Lancet editor suggests “much of the scientific literature, perhaps half, may be simply untrue”

The editor of The Lancet quickly summarizes several major issues regarding scientific studies:

The case against science is straightforward: much of the scientific literature, perhaps half, may simply be untrue. Afflicted by studies with small sample sizes, tiny effects, invalid exploratory analyses, and flagrant conflicts of interest, together with an obsession for pursuing fashionable trends of dubious importance, science has taken a turn towards darkness. As one participant put it, “poor methods get results”. The Academy of Medical Sciences, Medical Research Council, and Biotechnology and Biological Sciences Research Council have now put their reputational weight behind an investigation into these questionable research practices. The apparent endemicity of bad research behaviour is alarming. In their quest for telling a compelling story, scientists too often sculpt data to fit their preferred theory of the world. Or they retrofit hypotheses to fit their data. Journal editors deserve their fair share of criticism too. We aid and abet the worst behaviours. Our acquiescence to the impact factor fuels an unhealthy competition to win a place in a select few journals. Our love of “significance” pollutes the literature
with many a statistical fairy-tale. We reject important confirmations. Journals are not the only miscreants. Universities are in a perpetual struggle for money and talent, endpoints that foster reductive metrics, such as high-impact publication. National assessment procedures, such as the Research Excellence Framework, incentivise bad practices. And individual scientists, including their most senior leaders, do little to alter a research culture that occasionally veers close to misconduct.

He goes to suggest some solutions such as different incentives, data review before publication, and a higher bar for statistical significance. Are there also some basic questions here about methodology such as whether randomized controlled experiments are the best way to go, particularly if the N is small? Dr. John Ioaniddis has argued for more rigorous methods in medical research, suggesting trials need to compare a new treatment to an existing treatment rather than a new option to a placebo. Perhaps we also need more metastudies that look across various studies to summarize findings rather than relying on a single study or a small group of studies to validate a finding.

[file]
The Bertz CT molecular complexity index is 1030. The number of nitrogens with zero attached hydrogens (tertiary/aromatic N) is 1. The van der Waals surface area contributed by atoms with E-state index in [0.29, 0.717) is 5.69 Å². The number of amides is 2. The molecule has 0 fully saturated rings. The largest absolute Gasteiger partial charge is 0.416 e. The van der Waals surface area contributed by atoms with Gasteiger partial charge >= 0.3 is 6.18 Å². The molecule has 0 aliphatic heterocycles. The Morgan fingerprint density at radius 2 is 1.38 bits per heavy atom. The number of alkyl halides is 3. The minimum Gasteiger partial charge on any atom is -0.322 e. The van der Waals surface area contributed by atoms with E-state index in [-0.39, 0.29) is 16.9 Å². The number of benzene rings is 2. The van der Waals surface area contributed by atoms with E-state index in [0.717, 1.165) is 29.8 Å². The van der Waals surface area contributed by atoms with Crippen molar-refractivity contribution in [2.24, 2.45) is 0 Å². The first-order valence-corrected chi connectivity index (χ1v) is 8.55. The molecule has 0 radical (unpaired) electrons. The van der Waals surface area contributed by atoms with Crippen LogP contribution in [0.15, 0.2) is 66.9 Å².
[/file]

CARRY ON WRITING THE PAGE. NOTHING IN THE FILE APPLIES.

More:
At the least, this is a public relations issue for the natural and social sciences. The public tends to trust science but an increasing number of studies that are later retracted amongst breathless pronouncements of new findings will not go over well. Beyond the optics, this gets at a basic question for scientists: are we/they truly interested in finding reality? What is this scientific work intended to do anyway?

The American cities with the highest percentage of households without a car

As part of a look at the connection between education levels and car ownership, Derek Thompson includes this information about which American cities have lower rates of car ownership:

Here are the non-car household rates in 30 large U.S. cities (the national average is in RED):

Source: Michael Sivak, University of Michigan

What do NYC, DC, Boston, and Philadelphia have in common? For one, they’re old, crowded cities with good (okay, decent) public transit. “The five cities with the highest proportions of households without a vehicle were all among the top five cities in a recent ranking of the quality of public transportation,” Michael Sivak, director of Sustainable Worldwide Transportation at Michigan, told WSJ.

That might be the most important, variable, but it wasn’t the first thing this graph reminds me of. When I see New York, D.C., Boston, Philadelphia, San Francisco, the first thing I think is: These are all the classic, even cliche, magnets for elite college graduates. 

So I compared the cities’ non-car ownership rates to their share of bachelor’s-degree holders. And it turns out there is a statistically significant relationship between being college-dense and car-light.

Then follows a correlation chart – but no number or measure of the significance of the relationship! If one is going to claim a statistically significant relationship, more information needs to be provided like the correlation coefficient and the significance level.

That said, larger Sunbelt cities don’t come out well, nor do smaller Northern or Midwestern cities. All together, these cities are more likely to have sprawl and not have the kind of dense downtowns like Manhattan or the Loop that supports a lot of workers traveling to a single area each day. There was less historical incentive in these communities to build mass transit (outside of commuter rail) and such services, particularly subways or light rail, are quite expensive to build today in more sprawling conditions.